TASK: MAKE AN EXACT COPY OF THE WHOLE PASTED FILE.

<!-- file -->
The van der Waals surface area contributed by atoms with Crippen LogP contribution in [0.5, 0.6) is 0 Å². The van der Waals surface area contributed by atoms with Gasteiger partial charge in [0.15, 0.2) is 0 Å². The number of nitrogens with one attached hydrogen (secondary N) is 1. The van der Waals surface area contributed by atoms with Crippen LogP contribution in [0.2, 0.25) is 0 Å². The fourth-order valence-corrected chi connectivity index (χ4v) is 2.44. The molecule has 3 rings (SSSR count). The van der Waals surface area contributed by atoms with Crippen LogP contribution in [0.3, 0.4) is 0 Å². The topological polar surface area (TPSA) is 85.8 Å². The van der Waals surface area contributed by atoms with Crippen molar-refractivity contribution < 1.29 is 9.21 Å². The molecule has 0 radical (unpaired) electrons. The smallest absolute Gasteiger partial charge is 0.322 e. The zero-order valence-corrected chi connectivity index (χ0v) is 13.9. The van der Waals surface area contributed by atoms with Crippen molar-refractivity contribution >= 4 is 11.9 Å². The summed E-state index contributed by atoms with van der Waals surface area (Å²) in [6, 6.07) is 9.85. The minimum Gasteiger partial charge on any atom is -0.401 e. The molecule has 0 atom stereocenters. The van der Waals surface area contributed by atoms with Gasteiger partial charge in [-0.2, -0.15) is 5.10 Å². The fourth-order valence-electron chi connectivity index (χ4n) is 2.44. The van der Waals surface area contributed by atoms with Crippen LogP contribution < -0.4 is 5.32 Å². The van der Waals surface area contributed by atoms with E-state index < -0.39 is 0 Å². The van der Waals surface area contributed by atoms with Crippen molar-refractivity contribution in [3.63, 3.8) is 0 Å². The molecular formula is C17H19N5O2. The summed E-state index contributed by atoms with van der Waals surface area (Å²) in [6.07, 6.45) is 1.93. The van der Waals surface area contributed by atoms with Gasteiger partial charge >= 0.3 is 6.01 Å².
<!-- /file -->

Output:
The van der Waals surface area contributed by atoms with Crippen LogP contribution in [0.5, 0.6) is 0 Å². The van der Waals surface area contributed by atoms with Gasteiger partial charge in [0.15, 0.2) is 0 Å². The number of nitrogens with one attached hydrogen (secondary N) is 1. The van der Waals surface area contributed by atoms with Crippen LogP contribution in [0.2, 0.25) is 0 Å². The fourth-order valence-corrected chi connectivity index (χ4v) is 2.44. The molecule has 3 rings (SSSR count). The van der Waals surface area contributed by atoms with Crippen LogP contribution in [0.3, 0.4) is 0 Å². The topological polar surface area (TPSA) is 85.8 Å². The van der Waals surface area contributed by atoms with Crippen molar-refractivity contribution < 1.29 is 9.21 Å². The molecule has 0 radical (unpaired) electrons. The smallest absolute Gasteiger partial charge is 0.322 e. The zero-order valence-corrected chi connectivity index (χ0v) is 13.9. The van der Waals surface area contributed by atoms with Crippen molar-refractivity contribution >= 4 is 11.9 Å². The summed E-state index contributed by atoms with van der Waals surface area (Å²) in [6, 6.07) is 9.85. The minimum Gasteiger partial charge on any atom is -0.401 e. The molecule has 0 atom stereocenters. The van der Waals surface area contributed by atoms with Gasteiger partial charge in [-0.2, -0.15) is 5.10 Å². The fourth-order valence-electron chi connectivity index (χ4n) is 2.44. The van der Waals surface area contributed by atoms with Crippen LogP contribution < -0.4 is 5.32 Å². The van der Waals surface area contributed by atoms with E-state index < -0.39 is 0 Å². The van der Waals surface area contributed by atoms with Crippen molar-refractivity contribution in [3.63, 3.8) is 0 Å². The molecular formula is C17H19N5O2. The summed E-state index contributed by atoms with van der Waals surface area (Å²) in [6.07, 6.45) is 1.93. The van der Waals surface area contributed by atoms with Gasteiger partial charge >= 0.3 is 6.01 Å².